n.charlton at comcast.net
Mon Feb 23 08:33:38 EST 2004
I have enjoyed reading different ones' vivid memories of memorizing, and
fain would add a couple of my own. (I'm campaigning to bring fain, lest,
sans, and anent back into active use because they are so handy.)
Last fall at a family reunion, my brother and brother-in-law were having a
great time one-upping each other in twitting my sister concerning a wine
purchase she had made that proved to be a dud. It got into a red vs white
debate. Several aperitifs later, as we started dinner, my bro-in-law raised
his glass, looked at me, and said, "Hey Nancy......The king sat in
Dumferlin town," and I joined in: "/ Drinking the blude red wine/ Oh quhere
shal I get good sailor/ To sail this schip of mine?" He continued, in
perfect Scots: "Then up and spak and eldern knicht/ Sat at the king's richt
kne/ Sir Patrick Spens is the best sailor/ That sails vpon the se."
Neither of us quite remembered what came next, and the others were looking
nonplussed, so we went on with dinner. When I got home, I took out my
Childe ballads and reread Sir Patrick several times, declaiming it to the
cat. It was easy to memorize, since it was associated with a delightful
moment. I've since recited it a few times, and even if I have to explain
about the "braid letter" and the "cork-heild schoon" it is a great story
and lets me do a bit of closet drama.
My high school teacher for senior English was two years away from retiring
and was ailing, so she didn't take our class on her famed field trip to the
cemetery to look for epitaphs gleaned from the English poets. She did,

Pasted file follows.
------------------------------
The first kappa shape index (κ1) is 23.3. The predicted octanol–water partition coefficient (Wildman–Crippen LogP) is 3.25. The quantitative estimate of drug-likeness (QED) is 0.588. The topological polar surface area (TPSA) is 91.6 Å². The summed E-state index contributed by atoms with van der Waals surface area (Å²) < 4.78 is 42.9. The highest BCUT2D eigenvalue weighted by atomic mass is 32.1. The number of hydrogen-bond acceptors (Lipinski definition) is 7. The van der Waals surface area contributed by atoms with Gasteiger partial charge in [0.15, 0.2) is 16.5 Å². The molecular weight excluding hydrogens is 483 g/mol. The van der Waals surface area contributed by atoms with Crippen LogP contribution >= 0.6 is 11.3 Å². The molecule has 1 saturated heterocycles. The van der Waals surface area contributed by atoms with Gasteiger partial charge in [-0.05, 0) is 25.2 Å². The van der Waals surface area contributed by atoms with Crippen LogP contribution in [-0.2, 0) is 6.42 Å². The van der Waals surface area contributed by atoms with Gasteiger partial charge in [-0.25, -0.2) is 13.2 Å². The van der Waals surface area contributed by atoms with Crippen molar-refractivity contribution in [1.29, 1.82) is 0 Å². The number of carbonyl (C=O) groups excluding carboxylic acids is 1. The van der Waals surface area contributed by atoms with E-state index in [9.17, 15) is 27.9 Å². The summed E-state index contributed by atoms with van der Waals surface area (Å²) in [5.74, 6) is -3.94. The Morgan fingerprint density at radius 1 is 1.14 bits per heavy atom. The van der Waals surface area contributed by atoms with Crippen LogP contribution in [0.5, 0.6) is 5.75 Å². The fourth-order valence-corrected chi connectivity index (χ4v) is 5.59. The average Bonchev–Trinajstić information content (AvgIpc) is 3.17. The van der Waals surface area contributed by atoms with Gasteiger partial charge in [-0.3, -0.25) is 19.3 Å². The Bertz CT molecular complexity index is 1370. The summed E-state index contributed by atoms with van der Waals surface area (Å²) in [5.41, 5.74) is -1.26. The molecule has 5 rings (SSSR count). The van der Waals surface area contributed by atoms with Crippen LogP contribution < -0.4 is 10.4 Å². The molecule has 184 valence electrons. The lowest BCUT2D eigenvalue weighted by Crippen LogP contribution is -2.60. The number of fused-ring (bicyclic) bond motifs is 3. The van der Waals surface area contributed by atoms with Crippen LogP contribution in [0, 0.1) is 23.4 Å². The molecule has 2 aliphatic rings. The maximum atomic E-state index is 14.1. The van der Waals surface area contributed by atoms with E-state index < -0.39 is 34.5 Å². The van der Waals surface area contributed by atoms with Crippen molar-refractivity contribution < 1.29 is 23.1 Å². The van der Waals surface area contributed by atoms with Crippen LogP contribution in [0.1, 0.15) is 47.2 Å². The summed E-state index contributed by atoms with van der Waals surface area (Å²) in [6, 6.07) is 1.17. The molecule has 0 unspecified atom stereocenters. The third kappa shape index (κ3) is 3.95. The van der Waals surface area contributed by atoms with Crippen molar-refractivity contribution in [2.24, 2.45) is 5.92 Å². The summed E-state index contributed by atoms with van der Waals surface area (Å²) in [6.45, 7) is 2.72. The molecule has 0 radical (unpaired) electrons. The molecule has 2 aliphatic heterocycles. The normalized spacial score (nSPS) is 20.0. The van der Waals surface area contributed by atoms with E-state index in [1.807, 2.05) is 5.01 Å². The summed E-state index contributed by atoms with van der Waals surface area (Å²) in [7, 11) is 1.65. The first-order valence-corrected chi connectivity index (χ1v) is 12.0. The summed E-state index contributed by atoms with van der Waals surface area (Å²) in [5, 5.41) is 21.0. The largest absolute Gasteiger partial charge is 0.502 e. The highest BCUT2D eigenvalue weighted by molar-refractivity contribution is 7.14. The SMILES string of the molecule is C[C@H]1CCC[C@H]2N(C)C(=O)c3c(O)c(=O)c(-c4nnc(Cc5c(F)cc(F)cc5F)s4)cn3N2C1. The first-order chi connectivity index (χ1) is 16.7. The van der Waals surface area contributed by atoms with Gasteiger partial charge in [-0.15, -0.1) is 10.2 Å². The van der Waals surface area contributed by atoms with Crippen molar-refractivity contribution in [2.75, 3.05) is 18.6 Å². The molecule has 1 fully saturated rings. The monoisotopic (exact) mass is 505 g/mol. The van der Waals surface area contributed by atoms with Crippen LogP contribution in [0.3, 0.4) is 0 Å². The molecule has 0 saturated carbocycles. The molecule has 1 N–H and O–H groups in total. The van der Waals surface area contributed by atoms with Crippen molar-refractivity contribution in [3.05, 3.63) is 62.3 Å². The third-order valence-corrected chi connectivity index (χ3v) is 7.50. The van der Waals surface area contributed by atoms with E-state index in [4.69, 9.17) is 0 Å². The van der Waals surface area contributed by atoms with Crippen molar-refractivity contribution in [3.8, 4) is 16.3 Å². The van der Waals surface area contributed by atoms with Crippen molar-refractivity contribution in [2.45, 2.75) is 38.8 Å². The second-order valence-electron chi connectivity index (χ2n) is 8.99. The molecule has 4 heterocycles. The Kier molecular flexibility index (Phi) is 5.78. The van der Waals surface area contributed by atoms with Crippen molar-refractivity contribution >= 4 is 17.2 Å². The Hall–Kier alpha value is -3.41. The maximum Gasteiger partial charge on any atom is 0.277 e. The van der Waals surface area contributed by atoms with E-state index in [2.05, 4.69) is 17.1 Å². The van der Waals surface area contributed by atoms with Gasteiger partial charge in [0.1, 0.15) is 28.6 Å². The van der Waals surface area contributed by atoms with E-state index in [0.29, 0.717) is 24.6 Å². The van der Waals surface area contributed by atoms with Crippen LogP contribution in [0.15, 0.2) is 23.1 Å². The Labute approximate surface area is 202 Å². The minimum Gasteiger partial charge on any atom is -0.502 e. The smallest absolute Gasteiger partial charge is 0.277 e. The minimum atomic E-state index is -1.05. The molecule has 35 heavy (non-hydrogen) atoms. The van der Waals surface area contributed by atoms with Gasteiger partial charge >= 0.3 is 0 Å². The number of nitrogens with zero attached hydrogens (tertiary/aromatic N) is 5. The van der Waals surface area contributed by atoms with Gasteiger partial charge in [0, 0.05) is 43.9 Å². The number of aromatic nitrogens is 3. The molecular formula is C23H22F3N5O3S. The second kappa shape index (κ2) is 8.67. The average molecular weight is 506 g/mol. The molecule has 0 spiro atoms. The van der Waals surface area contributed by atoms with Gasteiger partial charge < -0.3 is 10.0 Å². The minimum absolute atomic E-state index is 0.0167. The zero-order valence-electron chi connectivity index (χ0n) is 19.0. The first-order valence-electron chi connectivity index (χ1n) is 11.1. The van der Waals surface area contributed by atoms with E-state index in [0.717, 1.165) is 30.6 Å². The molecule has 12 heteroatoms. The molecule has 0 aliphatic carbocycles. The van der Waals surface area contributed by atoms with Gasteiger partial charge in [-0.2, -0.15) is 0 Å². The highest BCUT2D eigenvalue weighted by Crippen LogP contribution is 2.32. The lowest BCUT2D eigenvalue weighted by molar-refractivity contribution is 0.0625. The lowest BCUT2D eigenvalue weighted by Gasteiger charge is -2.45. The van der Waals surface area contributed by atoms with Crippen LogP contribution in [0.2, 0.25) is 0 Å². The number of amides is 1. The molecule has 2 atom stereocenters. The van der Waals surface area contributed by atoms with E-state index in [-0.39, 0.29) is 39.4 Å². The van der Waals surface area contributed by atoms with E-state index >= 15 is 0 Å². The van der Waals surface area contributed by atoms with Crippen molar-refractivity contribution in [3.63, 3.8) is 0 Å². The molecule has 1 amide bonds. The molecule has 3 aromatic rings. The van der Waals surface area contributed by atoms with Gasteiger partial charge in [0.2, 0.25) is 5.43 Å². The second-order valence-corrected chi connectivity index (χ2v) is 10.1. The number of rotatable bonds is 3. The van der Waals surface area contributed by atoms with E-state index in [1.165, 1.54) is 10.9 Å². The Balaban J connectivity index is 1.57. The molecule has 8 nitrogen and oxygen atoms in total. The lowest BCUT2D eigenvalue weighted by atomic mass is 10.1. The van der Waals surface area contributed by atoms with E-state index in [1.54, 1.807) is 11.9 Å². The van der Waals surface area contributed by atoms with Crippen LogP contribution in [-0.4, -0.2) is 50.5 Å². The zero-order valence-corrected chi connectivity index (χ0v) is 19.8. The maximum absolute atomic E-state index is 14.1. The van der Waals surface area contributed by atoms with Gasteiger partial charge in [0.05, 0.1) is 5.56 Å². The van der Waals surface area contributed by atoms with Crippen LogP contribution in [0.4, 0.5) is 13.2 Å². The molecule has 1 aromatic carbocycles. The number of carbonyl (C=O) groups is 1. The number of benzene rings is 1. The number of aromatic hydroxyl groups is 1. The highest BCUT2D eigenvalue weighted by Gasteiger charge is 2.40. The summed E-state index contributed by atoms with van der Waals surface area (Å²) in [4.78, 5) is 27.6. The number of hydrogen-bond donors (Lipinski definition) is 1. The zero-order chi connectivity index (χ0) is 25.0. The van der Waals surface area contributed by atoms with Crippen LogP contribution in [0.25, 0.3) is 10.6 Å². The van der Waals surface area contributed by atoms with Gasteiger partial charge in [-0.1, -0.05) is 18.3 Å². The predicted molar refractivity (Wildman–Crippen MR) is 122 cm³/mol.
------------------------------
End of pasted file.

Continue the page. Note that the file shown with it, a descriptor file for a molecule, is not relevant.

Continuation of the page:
however, require us each to memorize ten couplets of Alexander Pope, drawn
from a list she had picked out carefully to exclude any references to God
yet to be helpful sententia for moral instruction. She had early on stated
that she wouldn't allow any discussion of religion or politics. We all
thought, add sex and what's left? Came the day to go round the room with
our couplets, and when it came my turn I got very dramatic. I forget now
which ones I chose, but some of my classmates laughed. The teacher said
"Don't laugh, she's trying to express the meaning." I found much later,
after having studied PL and more of Pope, that I had missed a chance for a
Laugh where we must, be candid where we can,
But vindicate the ways of God to man.
The religion-and-politics exclusion pretty much ruled out Milton in that
class, but I'm sure we did L'Allegro and Il Penseroso; they're pretty safe.
And I know we did Macbeth, because she had us memorize 'Tomorrow and
tomorrow and tomorrow'. Years later I realized she may have thought this a
gloss on her own life, and that in the r-&-p prohibition she was playing it
safe until retirement. Yet somewhere along the line I memorized "I cannot
praise a fugitive and cloistered virtue...".
I find over the years that I remember as opposed to memorize, lingering
over passages that hit me hard, thinking about their meaning(s), and/or
delighting in the rhythms and images. Then, thinking of the PL marathon I
took part in last spring, I would say that speaking and hearing that very
auditory and visual poem should be integral to teaching it. Do whatever is
necessary to get past the mythology, the Dagwood-sandwich syntax, the
structure--but help the class experience its dramatic power. This will be
remembered long after critical analysis is forgot.
-------------- next part --------------
An HTML attachment was scrubbed...
More information about the Milton-L